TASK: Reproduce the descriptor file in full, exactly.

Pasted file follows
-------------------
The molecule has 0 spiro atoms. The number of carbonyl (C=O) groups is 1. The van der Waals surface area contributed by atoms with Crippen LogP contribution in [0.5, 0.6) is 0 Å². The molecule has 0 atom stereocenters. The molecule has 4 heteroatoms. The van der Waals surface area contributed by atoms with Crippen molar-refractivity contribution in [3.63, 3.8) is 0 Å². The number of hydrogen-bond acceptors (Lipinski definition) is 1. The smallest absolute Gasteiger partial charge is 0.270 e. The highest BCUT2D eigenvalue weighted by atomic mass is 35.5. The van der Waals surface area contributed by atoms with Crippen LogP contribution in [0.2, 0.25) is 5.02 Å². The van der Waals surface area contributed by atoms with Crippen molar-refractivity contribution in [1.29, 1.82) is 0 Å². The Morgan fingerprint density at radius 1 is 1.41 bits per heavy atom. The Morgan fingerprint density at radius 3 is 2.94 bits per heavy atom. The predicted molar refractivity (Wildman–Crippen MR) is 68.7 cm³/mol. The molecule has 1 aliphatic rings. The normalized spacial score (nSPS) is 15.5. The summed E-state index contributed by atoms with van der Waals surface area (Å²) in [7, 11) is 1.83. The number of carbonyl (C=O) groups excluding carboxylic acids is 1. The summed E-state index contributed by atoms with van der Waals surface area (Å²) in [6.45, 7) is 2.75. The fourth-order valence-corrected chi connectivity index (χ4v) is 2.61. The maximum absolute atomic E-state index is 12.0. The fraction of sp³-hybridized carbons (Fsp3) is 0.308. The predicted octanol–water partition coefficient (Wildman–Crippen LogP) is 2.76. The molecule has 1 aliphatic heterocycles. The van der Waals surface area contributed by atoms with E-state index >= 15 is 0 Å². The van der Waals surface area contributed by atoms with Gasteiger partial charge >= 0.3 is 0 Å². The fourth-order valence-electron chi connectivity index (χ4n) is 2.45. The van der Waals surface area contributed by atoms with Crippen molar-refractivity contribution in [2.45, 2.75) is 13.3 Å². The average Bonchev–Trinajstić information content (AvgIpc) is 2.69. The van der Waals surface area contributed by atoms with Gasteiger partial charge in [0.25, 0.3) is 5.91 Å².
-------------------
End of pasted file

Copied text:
The molecule has 0 spiro atoms. The number of carbonyl (C=O) groups is 1. The van der Waals surface area contributed by atoms with Crippen LogP contribution in [0.5, 0.6) is 0 Å². The molecule has 0 atom stereocenters. The molecule has 4 heteroatoms. The van der Waals surface area contributed by atoms with Crippen molar-refractivity contribution in [3.63, 3.8) is 0 Å². The number of hydrogen-bond acceptors (Lipinski definition) is 1. The smallest absolute Gasteiger partial charge is 0.270 e. The highest BCUT2D eigenvalue weighted by atomic mass is 35.5. The van der Waals surface area contributed by atoms with Crippen LogP contribution in [0.2, 0.25) is 5.02 Å². The van der Waals surface area contributed by atoms with Crippen molar-refractivity contribution in [1.29, 1.82) is 0 Å². The Morgan fingerprint density at radius 1 is 1.41 bits per heavy atom. The Morgan fingerprint density at radius 3 is 2.94 bits per heavy atom. The predicted molar refractivity (Wildman–Crippen MR) is 68.7 cm³/mol. The molecule has 1 aliphatic rings. The normalized spacial score (nSPS) is 15.5. The summed E-state index contributed by atoms with van der Waals surface area (Å²) in [7, 11) is 1.83. The number of carbonyl (C=O) groups excluding carboxylic acids is 1. The summed E-state index contributed by atoms with van der Waals surface area (Å²) in [6.45, 7) is 2.75. The fourth-order valence-corrected chi connectivity index (χ4v) is 2.61. The maximum absolute atomic E-state index is 12.0. The fraction of sp³-hybridized carbons (Fsp3) is 0.308. The predicted octanol–water partition coefficient (Wildman–Crippen LogP) is 2.76. The molecule has 1 aliphatic heterocycles. The van der Waals surface area contributed by atoms with E-state index >= 15 is 0 Å². The van der Waals surface area contributed by atoms with Gasteiger partial charge >= 0.3 is 0 Å². The fourth-order valence-electron chi connectivity index (χ4n) is 2.45. The van der Waals surface area contributed by atoms with Crippen molar-refractivity contribution in [2.45, 2.75) is 13.3 Å². The average Bonchev–Trinajstić information content (AvgIpc) is 2.69. The van der Waals surface area contributed by atoms with Gasteiger partial charge in [0.25, 0.3) is 5.91 Å².